You think that sounds silly?  On the one hand, I agree with you. With fatalities from crashes and obesity epidemics, you'd be right to think that we need to think big about safety and supporting novice cyclists.  And that's going on too (keep Sunday 19th of May clear in your diaries).

But sometimes the smallest victories are the sweetest. And this week, a dropped kerb that I've written many emails and tweets about was finally installed.

It may not look like much, but it is one of the main access points to Harrison Park and the Union canal towpath.  This means that hundreds of commuters and leisure cyclists use it everyday.  And, anyone who's tried to get a bike with a childseat, tagalong, or trailer up (or down) a dropped kerb, knows just how much harder that is.

The depressing thing is that this bit of kerb had actually been dug up and replaced a year or so ago, well after this kerb was supposed to be on a list of planned improvements in the area.  Like the pothole patching I blogged about earlier in the year, it is just such a waste.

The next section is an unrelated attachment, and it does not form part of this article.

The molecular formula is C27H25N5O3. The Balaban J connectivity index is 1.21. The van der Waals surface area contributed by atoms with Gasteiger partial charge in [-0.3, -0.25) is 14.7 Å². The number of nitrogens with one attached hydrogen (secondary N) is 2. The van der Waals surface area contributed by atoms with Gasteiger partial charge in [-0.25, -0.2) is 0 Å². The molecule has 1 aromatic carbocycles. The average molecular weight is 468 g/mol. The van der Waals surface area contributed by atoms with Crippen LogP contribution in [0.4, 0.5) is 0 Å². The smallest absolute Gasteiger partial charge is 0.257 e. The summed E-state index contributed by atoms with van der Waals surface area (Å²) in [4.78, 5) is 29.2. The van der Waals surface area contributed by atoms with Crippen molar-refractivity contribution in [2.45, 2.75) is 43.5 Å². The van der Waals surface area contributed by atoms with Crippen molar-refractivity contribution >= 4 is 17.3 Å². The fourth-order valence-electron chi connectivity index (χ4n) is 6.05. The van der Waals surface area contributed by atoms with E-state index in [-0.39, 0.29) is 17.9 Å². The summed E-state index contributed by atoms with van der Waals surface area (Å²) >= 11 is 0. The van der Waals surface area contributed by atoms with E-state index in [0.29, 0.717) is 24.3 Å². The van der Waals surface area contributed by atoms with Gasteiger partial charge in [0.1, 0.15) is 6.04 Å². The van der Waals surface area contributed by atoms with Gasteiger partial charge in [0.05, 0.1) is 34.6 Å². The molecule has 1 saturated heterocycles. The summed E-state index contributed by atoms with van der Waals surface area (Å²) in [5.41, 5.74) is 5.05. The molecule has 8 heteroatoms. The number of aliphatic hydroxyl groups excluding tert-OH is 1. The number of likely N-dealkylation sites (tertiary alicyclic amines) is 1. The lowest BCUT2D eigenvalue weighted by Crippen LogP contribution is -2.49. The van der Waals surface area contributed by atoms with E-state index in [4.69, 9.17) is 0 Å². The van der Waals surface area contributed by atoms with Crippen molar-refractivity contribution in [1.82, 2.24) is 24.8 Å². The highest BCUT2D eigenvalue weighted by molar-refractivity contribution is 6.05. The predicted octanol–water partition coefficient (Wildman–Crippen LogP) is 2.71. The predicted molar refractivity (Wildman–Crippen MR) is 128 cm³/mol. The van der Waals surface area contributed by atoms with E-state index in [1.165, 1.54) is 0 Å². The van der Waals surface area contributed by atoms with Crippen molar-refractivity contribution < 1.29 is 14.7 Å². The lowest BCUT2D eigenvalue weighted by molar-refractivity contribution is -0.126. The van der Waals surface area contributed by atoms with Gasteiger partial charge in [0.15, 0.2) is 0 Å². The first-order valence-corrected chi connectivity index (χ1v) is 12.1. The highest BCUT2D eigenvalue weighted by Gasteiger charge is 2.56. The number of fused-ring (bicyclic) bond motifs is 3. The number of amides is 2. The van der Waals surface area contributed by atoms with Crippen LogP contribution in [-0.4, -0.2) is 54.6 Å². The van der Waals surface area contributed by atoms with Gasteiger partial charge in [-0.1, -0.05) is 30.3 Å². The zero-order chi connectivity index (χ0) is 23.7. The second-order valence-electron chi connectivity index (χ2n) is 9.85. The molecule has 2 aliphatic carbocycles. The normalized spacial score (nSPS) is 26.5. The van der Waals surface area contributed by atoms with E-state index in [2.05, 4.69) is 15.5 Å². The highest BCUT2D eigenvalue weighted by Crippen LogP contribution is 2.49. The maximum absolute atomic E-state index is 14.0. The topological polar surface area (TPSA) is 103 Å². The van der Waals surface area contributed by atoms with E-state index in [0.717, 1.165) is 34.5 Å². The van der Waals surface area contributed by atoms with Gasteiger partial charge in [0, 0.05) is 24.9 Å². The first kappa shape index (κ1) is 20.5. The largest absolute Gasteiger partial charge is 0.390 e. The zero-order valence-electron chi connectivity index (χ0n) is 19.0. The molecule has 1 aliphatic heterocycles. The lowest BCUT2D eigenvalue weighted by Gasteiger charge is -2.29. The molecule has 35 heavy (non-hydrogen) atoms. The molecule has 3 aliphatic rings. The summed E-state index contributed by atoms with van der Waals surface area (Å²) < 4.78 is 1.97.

More pics in my flickr stream 
And its not like this is the only one. At the top of Middle Meadow Walk -- probably the most used cyclepath in Edinburgh -- a dropped kerb disappeared when roadworks were done.  It was reinstated earlier in the year, which made us very happy, except that the path markings continued to push pedestrians and cyclists into confrontation.  But finally, amid much celebration, the signage has been much improved.

So we're talking not just about small things making us happy, but retro-active things, which ought to have been unnecessary.

Is this wrong? Ought we to be more focussed on the big picture? Getting policies in place? Yes.  that's important too.  But there's a case to be made for incremental change too. And a quiet satisfaction in getting it done right.

Now, we just need to get that cycle counter installed on Middle Meadow Walk....